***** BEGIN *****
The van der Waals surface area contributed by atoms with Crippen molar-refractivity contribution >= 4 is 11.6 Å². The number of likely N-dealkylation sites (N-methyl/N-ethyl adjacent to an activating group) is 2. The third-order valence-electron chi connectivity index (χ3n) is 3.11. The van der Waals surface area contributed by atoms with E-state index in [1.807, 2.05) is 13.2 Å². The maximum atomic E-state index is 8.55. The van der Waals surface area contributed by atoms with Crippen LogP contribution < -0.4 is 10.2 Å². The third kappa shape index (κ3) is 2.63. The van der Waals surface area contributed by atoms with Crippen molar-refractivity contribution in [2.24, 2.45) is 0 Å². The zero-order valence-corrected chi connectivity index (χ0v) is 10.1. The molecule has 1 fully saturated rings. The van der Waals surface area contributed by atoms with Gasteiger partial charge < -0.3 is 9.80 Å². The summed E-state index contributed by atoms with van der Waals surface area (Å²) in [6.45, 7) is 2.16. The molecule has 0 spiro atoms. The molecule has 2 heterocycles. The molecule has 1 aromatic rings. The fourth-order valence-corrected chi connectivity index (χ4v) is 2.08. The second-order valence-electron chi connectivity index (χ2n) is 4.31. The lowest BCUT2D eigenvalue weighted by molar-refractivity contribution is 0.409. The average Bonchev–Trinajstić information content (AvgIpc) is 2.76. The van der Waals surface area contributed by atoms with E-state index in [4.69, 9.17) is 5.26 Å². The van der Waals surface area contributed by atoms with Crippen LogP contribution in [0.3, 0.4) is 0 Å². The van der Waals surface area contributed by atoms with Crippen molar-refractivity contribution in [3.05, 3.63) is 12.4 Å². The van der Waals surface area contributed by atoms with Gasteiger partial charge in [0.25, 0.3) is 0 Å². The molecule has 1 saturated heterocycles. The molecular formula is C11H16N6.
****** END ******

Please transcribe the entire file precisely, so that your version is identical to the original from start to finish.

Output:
The van der Waals surface area contributed by atoms with Crippen molar-refractivity contribution >= 4 is 11.6 Å². The number of likely N-dealkylation sites (N-methyl/N-ethyl adjacent to an activating group) is 2. The third-order valence-electron chi connectivity index (χ3n) is 3.11. The van der Waals surface area contributed by atoms with E-state index in [1.807, 2.05) is 13.2 Å². The maximum atomic E-state index is 8.55. The van der Waals surface area contributed by atoms with Crippen LogP contribution < -0.4 is 10.2 Å². The third kappa shape index (κ3) is 2.63. The van der Waals surface area contributed by atoms with Crippen molar-refractivity contribution in [2.24, 2.45) is 0 Å². The zero-order valence-corrected chi connectivity index (χ0v) is 10.1. The molecule has 1 fully saturated rings. The van der Waals surface area contributed by atoms with Gasteiger partial charge < -0.3 is 9.80 Å². The summed E-state index contributed by atoms with van der Waals surface area (Å²) in [6.45, 7) is 2.16. The molecule has 0 spiro atoms. The molecule has 2 heterocycles. The molecule has 1 aromatic rings. The fourth-order valence-corrected chi connectivity index (χ4v) is 2.08. The second-order valence-electron chi connectivity index (χ2n) is 4.31. The lowest BCUT2D eigenvalue weighted by molar-refractivity contribution is 0.409. The average Bonchev–Trinajstić information content (AvgIpc) is 2.76. The van der Waals surface area contributed by atoms with E-state index in [4.69, 9.17) is 5.26 Å². The van der Waals surface area contributed by atoms with Crippen LogP contribution in [0.3, 0.4) is 0 Å². The van der Waals surface area contributed by atoms with Crippen molar-refractivity contribution in [3.05, 3.63) is 12.4 Å². The van der Waals surface area contributed by atoms with Gasteiger partial charge in [0.25, 0.3) is 0 Å². The molecule has 1 saturated heterocycles. The molecular formula is C11H16N6.